Last Updated 16/08/2023

Looking for Nigerian foods rich in Vitamin E?

Then you're on the right page. 

Because in this post, you'll discover the complete list of Nigerian foods high in Vitamin E and their vitamin E count.

let's get to the list right away...

Nigerian Foods Rich In Vitamin E Medium

Nigerian Vitamin E-Rich Foods

Here are 18 foods rich in vitamin E you can find in Nigeria: 

1. Mango

Mango is a great source, providing around 2mg per fruit. Mangoes also supply high amounts of vitamin C, vitamin A, and carotenoids like beta-carotene.

2. Cashews

Cashews contain around 5mg of vitamin E per 100g. They also supply magnesium, zinc, iron, phosphorus, selenium, and copper.

3. Peanuts

Peanuts have about 5mg of vitamin E per 100g serving (2). In addition, they are high in niacin, fiber, protein, magnesium, phosphorus, and manganese.

4. Tomatoes

Tomatoes contain approximately 1mg of vitamin E per medium-sized tomato. Tomatoes are also packed with vitamin C, potassium, lycopene, and antioxidants. Add tomatoes to stews, salads, sauces, and side dishes. Choose brightly colored, vine-ripened tomatoes for maximum nutrition.

5. Spinach

Spinach has around 1mg of vitamin E per cooked cup. This leafy green is also high in vitamin K, A, C, folate, magnesium, iron, and carotenoids like lutein (5). Use spinach in soups, stews, stir fries, and salads. Cooking increases the vitamin E availability.

6. Palm oil

Red palm oil is the richest dietary plant source of vitamin E, with approximately 16mg per 100g. Red palm oil also contains high amounts of vitamin A and lycopene.

7. Eggs

Eggs provide around 1mg of vitamin E in each egg yolk. The yolk also supplies cholesterol to produce hormones and vitamin D.

8. Chicken liver

Chicken liver is an excellent source, with 3mg in a 3 ounce serving. Liver is also high in iron, vitamin A, folate, and copper.

9. Almonds

Almonds contain about 5mg of vitamin E per 100g serving (13). They provide healthy fats, fiber, magnesium, calcium, phosphorus and riboflavin as well. Enjoy almonds raw or roasted for a nutritious snack.

10. Sunflower oil

Sunflower oil has approximately 5.6mg of vitamin E per tablespoon, providing over a third of the daily value. Use sunflower oil for cooking, baking and dressing salads.

11. Kiwifruit

Kiwifruit are small but pack a vitamin E punch, with 1mg per medium fruit. Kiwis also offer vitamin C, potassium, folate and copper.

12. Olive oil

Olive oil contains around 2mg of vitamin E per tablespoon. A kitchen staple, olive oil is perfect for salad dressings, marinades, sautéing and roasting veggies.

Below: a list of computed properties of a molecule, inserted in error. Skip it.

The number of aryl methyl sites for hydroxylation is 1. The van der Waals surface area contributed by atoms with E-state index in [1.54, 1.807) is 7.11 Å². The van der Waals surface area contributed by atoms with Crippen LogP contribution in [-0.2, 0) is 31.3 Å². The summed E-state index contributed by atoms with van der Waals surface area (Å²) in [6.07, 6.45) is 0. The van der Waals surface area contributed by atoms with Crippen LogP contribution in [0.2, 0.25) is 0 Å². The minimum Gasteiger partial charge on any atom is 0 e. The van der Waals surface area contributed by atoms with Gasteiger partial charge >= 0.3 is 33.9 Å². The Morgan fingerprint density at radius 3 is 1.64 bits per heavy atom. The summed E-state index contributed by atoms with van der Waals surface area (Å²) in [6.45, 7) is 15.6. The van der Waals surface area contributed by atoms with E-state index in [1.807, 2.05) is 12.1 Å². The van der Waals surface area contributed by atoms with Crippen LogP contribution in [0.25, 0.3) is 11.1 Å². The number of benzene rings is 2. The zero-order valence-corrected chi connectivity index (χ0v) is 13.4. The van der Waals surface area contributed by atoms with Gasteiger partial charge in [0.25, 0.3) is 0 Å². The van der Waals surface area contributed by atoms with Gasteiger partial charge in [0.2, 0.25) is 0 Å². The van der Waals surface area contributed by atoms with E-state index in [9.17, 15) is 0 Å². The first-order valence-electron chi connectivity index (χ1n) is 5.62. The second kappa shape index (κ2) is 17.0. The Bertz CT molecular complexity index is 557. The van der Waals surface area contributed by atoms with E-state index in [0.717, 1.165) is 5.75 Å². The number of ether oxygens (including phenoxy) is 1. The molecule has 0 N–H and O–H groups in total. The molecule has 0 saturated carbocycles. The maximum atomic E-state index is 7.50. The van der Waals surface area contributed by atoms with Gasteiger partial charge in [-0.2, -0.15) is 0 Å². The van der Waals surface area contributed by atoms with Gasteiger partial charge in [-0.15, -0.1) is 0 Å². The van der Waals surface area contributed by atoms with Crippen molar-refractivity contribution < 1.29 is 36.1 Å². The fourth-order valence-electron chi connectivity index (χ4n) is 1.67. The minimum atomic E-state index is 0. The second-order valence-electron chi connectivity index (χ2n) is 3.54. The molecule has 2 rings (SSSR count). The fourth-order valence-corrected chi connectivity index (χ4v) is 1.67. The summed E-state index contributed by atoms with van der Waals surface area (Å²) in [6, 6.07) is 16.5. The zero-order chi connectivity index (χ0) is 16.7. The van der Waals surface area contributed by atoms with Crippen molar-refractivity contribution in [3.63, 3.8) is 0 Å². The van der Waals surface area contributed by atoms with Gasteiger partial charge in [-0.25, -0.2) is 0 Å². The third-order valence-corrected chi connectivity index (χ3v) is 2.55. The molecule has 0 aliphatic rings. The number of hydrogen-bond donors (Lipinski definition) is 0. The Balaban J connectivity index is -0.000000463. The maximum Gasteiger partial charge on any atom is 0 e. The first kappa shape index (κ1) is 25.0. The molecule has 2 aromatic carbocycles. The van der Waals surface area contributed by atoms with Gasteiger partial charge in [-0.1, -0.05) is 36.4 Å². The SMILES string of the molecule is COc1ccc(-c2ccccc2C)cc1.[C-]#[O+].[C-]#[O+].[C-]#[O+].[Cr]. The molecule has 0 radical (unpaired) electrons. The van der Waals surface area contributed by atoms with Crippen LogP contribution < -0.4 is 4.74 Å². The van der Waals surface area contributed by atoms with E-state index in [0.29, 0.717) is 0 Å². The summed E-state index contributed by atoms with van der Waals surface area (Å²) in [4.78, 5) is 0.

13. Red bell peppers (tatase) 

Red bell peppers provide nearly 2mg of vitamin E per medium pepper. Red peppers are an excellent source of vitamin C, vitamin B6 and carotenoids like beta-carotene.

14. Prawns

Prawns contain about 2mg of vitamin E in a 3-ounce serving. Prawns supply selenium, zinc, copper and vitamin B12 as well.

15. Snails

Snails are a Nigerian delicacy that offer 5mg of vitamin E in a 100g cooked serving. Snails provide iron, magnesium, potassium, zinc and copper.

16. cocoyam

Some starchy staples like white cocoyam also contain vitamin E, with 2.5mg per boiled cup.

17. butter

Butter provides a small amount of vitamin E, around 2mg per tablespoon, along with vitamin A. Use butter in moderation to enhance absorption of vitamin E from other foods.

18. Avocados 

Avocados are rich in monounsaturated fat and offer 2mg of vitamin E per medium fruit, along with fiber, folate and potassium (20).

What Is Vitamin E And Why Is It Important 

Vitamin E is an important vitamin that has many benefits in the body. It works as an antioxidant to protect cells from damage and support overall health in many ways.

Some key functions of vitamin E include:

  • Boosting immune function
  • Maintaining healthy, youthful skin
  • Preventing blood clots from forming
  • Protecting eye health and vision
  • Delaying cognitive decline and risk of Alzheimer's disease

Vitamin E achieves these benefits largely through its antioxidant properties (1). Antioxidants neutralize free radicals, which are unstable molecules that can damage cells and contribute to disease.

"Vitamin E has the ability to protect cells from free radical damage as well as reduce the production of free radicals in certain situations."

As an antioxidant, vitamin E helps reduce oxidative stress and prevent cellular damage that is linked to chronic illnesses and aging.

Vitamin E is considered a fat-soluble vitamin. This means it is absorbed along with dietary fats in the intestines, then transported in the blood by lipoproteins and stored in the liver and fatty tissues.

Consuming vitamin E-rich foods with a source of fat enhances the absorption of this vitamin. Foods rich in vitamin E include oils, nuts, seeds, green leafy vegetables, and eggs.

How Much Vitamin E Do You Need?

The recommended daily intake for vitamin E depends on your age and life stage. Guidelines are provided by the Recommended Dietary Allowance (RDA).

The RDA tells us the average daily dietary intake that meets the nutrient needs of nearly all healthy individuals in each demographic.

For vitamin E, the RDA is measured in milligrams (mg) of alpha-tocopherol. Here are the RDAs for different ages:

Age Group
RDA for Vitamin E
0-6 months
4 mg
7-12 months
5 mg
1-3 years
6 mg
4-8 years
7 mg
9-13 years
11 mg
14+ years
15 mg
Pregnant women
15 mg
Breastfeeding women
19 mg
  • As you can see, infants need 4-5 mg per day.
  • Older children require 6-11 mg daily.
  • Adults need at least 15 mg of vitamin E each day.
  • Pregnant and breastfeeding women have slightly higher needs.

Consuming foods rich in vitamin E can help people meet their recommended intakes for this important antioxidant vitamin.

Those at risk of deficiency may require vitamin E supplements in addition to dietary sources. But most people can get adequate E through food alone.